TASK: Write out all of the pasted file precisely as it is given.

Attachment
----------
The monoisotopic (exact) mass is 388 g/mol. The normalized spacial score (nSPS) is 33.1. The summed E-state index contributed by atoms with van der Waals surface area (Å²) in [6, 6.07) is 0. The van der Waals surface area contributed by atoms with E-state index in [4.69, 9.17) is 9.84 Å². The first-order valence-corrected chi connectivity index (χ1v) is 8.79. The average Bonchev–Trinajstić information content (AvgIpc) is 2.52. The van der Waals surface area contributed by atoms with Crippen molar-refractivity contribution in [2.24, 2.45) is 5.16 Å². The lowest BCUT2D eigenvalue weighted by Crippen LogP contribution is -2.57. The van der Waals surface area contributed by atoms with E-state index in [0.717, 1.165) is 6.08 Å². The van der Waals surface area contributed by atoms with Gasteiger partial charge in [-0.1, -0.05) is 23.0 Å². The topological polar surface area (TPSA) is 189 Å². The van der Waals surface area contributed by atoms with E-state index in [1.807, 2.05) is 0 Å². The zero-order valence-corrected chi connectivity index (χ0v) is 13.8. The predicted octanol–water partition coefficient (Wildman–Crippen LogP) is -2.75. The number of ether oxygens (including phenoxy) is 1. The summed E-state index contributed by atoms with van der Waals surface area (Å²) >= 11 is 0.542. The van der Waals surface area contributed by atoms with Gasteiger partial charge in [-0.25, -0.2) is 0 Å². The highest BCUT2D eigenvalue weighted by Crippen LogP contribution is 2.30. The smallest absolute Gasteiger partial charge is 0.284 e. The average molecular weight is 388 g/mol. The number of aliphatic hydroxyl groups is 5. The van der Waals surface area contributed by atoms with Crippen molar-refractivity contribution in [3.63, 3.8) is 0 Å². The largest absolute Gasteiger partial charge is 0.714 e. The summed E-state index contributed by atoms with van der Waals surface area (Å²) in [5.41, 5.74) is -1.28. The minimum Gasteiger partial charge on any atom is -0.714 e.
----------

The monoisotopic (exact) mass is 388 g/mol. The normalized spacial score (nSPS) is 33.1. The summed E-state index contributed by atoms with van der Waals surface area (Å²) in [6, 6.07) is 0. The van der Waals surface area contributed by atoms with E-state index in [4.69, 9.17) is 9.84 Å². The first-order valence-corrected chi connectivity index (χ1v) is 8.79. The average Bonchev–Trinajstić information content (AvgIpc) is 2.52. The van der Waals surface area contributed by atoms with Crippen molar-refractivity contribution in [2.24, 2.45) is 5.16 Å². The lowest BCUT2D eigenvalue weighted by Crippen LogP contribution is -2.57. The van der Waals surface area contributed by atoms with E-state index in [0.717, 1.165) is 6.08 Å². The van der Waals surface area contributed by atoms with Gasteiger partial charge in [-0.1, -0.05) is 23.0 Å². The topological polar surface area (TPSA) is 189 Å². The van der Waals surface area contributed by atoms with E-state index in [1.807, 2.05) is 0 Å². The zero-order valence-corrected chi connectivity index (χ0v) is 13.8. The predicted octanol–water partition coefficient (Wildman–Crippen LogP) is -2.75. The number of ether oxygens (including phenoxy) is 1. The summed E-state index contributed by atoms with van der Waals surface area (Å²) >= 11 is 0.542. The van der Waals surface area contributed by atoms with Gasteiger partial charge in [-0.25, -0.2) is 0 Å². The highest BCUT2D eigenvalue weighted by Crippen LogP contribution is 2.30. The smallest absolute Gasteiger partial charge is 0.284 e. The average molecular weight is 388 g/mol. The number of aliphatic hydroxyl groups is 5. The van der Waals surface area contributed by atoms with Crippen molar-refractivity contribution in [3.63, 3.8) is 0 Å². The largest absolute Gasteiger partial charge is 0.714 e. The summed E-state index contributed by atoms with van der Waals surface area (Å²) in [5.41, 5.74) is -1.28. The minimum Gasteiger partial charge on any atom is -0.714 e.